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Strobist style off-camera flash photography

Discussion in 'General flash photography, lighting, and technique' started by Uncle Frank, May 9, 2007.

  1. I've been trying to figure out how to set up a "portable studio", which means using my flash off-camera... something every Nikon CLS enabled camera is designed to do. Every time I requested advice, someone would suggest I check out Strobist.com. I finally did, and it's an awesome place to learn about off-camera flash. Here's a link to their mission statement.


    I've since completed Lighting 101, and think it's a worthwhile review, even for experienced flash users. Here's a link.


    My only problem with the Strobist is that they refer you to a Flickr site to discuss lesson plans and results. I'm hoping that there are enough of us with an interest in this topic to maintain a lively Strobist thread right here on the Cafe's lighting forum.

    Thanks to a great recommendation by greyflash, I've purchased an SU800, and it's made controlling multiple off-camera flashes a breeze. Here's my first finished product... a shot of my bride. My setup was

    Main light was an sb800 on a stand to the right of the camera. It was also in ttl mode, and fired through a white umbrella.

    Fill light was an sb800 on a stand directly behiind the camera. It was also ttl mode, set at -1.0ev, and fired though a diffuser dome.

    Hair light was an sb600 mounted on a light stand. It was set in manual mode at (I'm guessing) 1/64th power, and bounced off the white ceiling.


    Please feel free to join in, show your results using off-camera flash(s)... along with a description of your setup... and discuss Strobist off-camera style photography.
    Last edited by a moderator: May 10, 2007
  2. Gr8Tr1x

    Gr8Tr1x Guest

    It's a great site for sure. I was directed there last year, and I go back for updates or inspiration quite a bit.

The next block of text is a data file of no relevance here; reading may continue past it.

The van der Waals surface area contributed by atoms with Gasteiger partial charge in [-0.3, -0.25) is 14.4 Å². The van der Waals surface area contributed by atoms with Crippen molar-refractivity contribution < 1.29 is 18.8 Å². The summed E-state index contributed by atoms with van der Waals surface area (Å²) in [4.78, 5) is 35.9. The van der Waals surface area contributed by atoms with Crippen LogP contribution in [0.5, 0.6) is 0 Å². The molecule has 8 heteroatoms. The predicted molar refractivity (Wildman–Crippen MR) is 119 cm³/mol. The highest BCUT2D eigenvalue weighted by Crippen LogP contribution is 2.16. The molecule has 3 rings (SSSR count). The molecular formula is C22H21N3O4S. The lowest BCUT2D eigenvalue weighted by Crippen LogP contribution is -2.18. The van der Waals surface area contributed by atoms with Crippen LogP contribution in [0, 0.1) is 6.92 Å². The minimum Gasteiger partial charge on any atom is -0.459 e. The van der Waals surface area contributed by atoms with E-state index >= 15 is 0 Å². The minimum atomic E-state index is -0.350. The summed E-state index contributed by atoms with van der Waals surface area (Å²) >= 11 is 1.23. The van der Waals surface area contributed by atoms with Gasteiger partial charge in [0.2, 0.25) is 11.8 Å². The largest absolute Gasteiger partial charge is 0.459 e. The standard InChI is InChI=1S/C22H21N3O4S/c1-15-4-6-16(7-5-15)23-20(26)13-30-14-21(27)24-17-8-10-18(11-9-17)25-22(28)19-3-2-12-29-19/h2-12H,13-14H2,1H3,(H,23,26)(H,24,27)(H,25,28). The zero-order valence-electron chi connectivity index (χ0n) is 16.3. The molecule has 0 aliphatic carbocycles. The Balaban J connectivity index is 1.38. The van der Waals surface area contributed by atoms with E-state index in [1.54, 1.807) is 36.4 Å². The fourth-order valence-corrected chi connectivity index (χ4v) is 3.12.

This is one of my Strobist inspired photos. My good friend and former roommate, Adrien, needed some promo shots for some shows he was doing. We got a lot of great material, but this one is still my favorite.

    D200, with a SB800 as a commander. One SB600 zoomed a bit to facilitate a bit of 'snoot' action on his face, and the other zoomed in on the bent fork in his hands....again the head zoomed to tighten the light a bit. I havent found that I need homemade portrait snoots yet...zooming the head manually does the trick just fine. A little bit of a hairlight would have been nice...but I am still learning... not bad for a first effort in my opinion.

    Last edited by a moderator: May 9, 2007
  3. Here is a photo I took recently with a two flash setup and an SU800 as a controller. My first SB800 was located to the right (my left) of the subject and was enclosed in a 50 inch softbox. The second flash was located to the subjects left with an umbrella at two stops under the main. I used a black backdrop that was draped behind and under the subject. My camera was in manual and my two SB800's in TTL.

    NIKON D2H    ---    45mm    f/5.0    1/60s    ISO 200

    This next image was my first attempt with a three flash arrangement. I used a similar set up as above but this time I used an SB600 as a hair light. The hairlight was set on manual at 1/64 power. From this shot I learned that the hair light was too bright and so I now have moved the hairlight further away and or cut the power down to 1/128 power and it works much better. I also have started using a cardboard snoot that I made in order to control the spill onto the face.

    NIKON D2H    ---    85mm    f/6.3    1/80s    ISO 200
  4. cwilt


    Apr 24, 2005
    Denver, CO
    I have been using a strobist style of off camera flash work for some time now.

    Most recent with 3 speedlights.

    Single speedlight bounced off a monitor to her right.
    NIKON D2X    ---    50mm    f/8.0    1/30s    ISO 200

    My personal favorite. 1 speedlight bounced from umbrella and 1 bounced around the room for fill.

    Can't forget biker chick. 1 shot thru white umbrella and another spotted on the floor behind her.

    It can be used for other things too. This one used a single snooted speedlight, long exposure, and an areisol to show the laser.
  5. Gr8Tr1x

    Gr8Tr1x Guest

    Charles, I saw your recent Truck Driver posted earlier, and I thought it was fabulous. Were you able to fire the strobes with Nikon CLS, or was it with Radio Slaves? Super job on all of them....